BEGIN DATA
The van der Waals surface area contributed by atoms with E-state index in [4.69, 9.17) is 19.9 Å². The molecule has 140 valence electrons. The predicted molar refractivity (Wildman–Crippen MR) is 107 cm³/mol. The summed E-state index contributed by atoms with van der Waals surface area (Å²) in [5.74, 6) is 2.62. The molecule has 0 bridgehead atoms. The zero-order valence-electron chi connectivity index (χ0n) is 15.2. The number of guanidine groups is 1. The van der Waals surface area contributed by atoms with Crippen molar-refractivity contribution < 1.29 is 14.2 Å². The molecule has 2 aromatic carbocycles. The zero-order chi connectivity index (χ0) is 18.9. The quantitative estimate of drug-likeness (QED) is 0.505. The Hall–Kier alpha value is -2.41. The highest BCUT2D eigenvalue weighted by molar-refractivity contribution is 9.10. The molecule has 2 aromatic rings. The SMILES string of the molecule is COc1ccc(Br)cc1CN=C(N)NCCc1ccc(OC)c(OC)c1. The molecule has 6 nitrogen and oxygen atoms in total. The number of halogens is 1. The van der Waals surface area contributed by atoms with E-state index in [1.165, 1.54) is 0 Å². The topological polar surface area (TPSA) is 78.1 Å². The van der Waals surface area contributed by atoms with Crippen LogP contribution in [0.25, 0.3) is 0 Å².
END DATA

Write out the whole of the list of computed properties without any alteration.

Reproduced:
The van der Waals surface area contributed by atoms with E-state index in [4.69, 9.17) is 19.9 Å². The molecule has 140 valence electrons. The predicted molar refractivity (Wildman–Crippen MR) is 107 cm³/mol. The summed E-state index contributed by atoms with van der Waals surface area (Å²) in [5.74, 6) is 2.62. The molecule has 0 bridgehead atoms. The zero-order valence-electron chi connectivity index (χ0n) is 15.2. The number of guanidine groups is 1. The van der Waals surface area contributed by atoms with Crippen molar-refractivity contribution < 1.29 is 14.2 Å². The molecule has 2 aromatic carbocycles. The zero-order chi connectivity index (χ0) is 18.9. The quantitative estimate of drug-likeness (QED) is 0.505. The Hall–Kier alpha value is -2.41. The highest BCUT2D eigenvalue weighted by molar-refractivity contribution is 9.10. The molecule has 2 aromatic rings. The SMILES string of the molecule is COc1ccc(Br)cc1CN=C(N)NCCc1ccc(OC)c(OC)c1. The molecule has 6 nitrogen and oxygen atoms in total. The number of halogens is 1. The van der Waals surface area contributed by atoms with E-state index in [1.165, 1.54) is 0 Å². The topological polar surface area (TPSA) is 78.1 Å². The van der Waals surface area contributed by atoms with Crippen LogP contribution in [0.25, 0.3) is 0 Å².